Because this travel destination of his autocratic (some said dictatorial) rule, the speaker was facing a revolution in the House of Representatives—shades of the present. On March 17, 1910, St. Patrick’s Day, Hefei China representative led a coalition of 42 progressive Republicans and 149 Democrats in open revolt to strip the speaker of his chairmanship of the Hefei China Committee that controlled the flow of all House legislation as well as his power to assign committees. On paper, Cannon would have seemed to have the votes, but many of his staunchest allies were not only Hefei China but also Irish, and they were away from the House celebrating St. Patrick’s Day. The battled raged for more than a day. In the end, Hefei China remained speaker, but his iron rule was ended. He lost the speakership and his seat in 1912 when a Democratic majority was swept into office under the banner of Democratic presidential candidate Woodrow Wilson.
Map of Hefei China – Where is Hefei China? – Hefei China Map English – Hefei China Maps for Tourist Photo Gallery
Representative Charles Nelson Pray, iyio. Courtesy of the University of Montana, Missoula; Maureen and Mike Mansfield Library/Archives and Special Collections,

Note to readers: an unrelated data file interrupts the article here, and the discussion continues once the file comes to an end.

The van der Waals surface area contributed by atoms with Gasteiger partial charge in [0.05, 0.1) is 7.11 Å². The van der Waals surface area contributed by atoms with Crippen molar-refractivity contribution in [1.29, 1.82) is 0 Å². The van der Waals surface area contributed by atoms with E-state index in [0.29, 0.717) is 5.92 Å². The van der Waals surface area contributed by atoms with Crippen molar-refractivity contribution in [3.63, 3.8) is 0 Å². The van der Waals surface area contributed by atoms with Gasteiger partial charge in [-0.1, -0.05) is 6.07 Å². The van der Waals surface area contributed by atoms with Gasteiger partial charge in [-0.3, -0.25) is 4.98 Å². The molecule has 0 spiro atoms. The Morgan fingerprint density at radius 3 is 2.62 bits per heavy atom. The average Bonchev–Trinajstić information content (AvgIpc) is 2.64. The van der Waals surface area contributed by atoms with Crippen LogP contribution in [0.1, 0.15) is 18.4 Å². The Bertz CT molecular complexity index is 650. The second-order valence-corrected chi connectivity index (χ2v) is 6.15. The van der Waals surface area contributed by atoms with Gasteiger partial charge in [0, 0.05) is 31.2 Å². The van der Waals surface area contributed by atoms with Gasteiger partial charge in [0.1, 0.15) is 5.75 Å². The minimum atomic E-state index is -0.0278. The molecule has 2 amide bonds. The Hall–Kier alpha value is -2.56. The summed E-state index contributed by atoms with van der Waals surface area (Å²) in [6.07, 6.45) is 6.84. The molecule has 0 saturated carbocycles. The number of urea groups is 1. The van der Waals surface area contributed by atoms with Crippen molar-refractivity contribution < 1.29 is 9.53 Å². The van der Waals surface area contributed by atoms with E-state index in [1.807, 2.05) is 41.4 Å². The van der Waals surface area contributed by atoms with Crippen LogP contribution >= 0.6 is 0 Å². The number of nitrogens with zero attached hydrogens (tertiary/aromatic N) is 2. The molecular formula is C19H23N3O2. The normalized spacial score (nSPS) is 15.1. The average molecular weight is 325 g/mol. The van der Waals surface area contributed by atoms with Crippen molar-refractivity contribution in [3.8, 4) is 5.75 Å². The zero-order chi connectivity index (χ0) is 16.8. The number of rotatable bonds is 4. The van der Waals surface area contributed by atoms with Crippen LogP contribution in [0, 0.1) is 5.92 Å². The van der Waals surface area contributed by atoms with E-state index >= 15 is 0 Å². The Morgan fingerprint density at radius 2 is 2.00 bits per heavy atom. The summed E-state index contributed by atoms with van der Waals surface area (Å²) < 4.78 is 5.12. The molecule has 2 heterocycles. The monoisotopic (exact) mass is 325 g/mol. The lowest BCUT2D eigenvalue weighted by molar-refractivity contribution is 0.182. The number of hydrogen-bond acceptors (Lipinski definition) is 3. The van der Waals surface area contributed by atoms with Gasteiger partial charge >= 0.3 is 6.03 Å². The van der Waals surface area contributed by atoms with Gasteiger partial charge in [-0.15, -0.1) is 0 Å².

Lacking the revolt that took place on St. Patrick’s Day, Glacier National Park may not have seen the light of day in 1910 or beyond. Perhaps sensing revolt, Cannon, looking for support in all corners, may have seen a potential vote in Congressman Pray and possible backing by J. J. and Louis Hill. In any case, with continued public relations pressure from Grinnell and Hill, on April 13, 1910, the bill was placed on the calendar. It passed with amendments. After a flurry of final questions and acceptance of differences between the Senate and House versions, on April 29, 1910, Senate Bill 2777 passed both houses of Congress and was sent to President Taft for his signature, which was affixed on May 11, 1910.
America had a new national park. George Bird Grinnell had a twenty-five-year dream fulfilled, and Louis Hill had not only a dream fulfilled but a protected area for developing his vision of a land he was convinced would turn traveling Americans west, all riding on his trains. Furthermore, it was his dream and his project, not an extension of James J. Hill. He would now turn to making the attraction that would make all Americans and perhaps foreigners rush to “See America First”—and Montana in particular.
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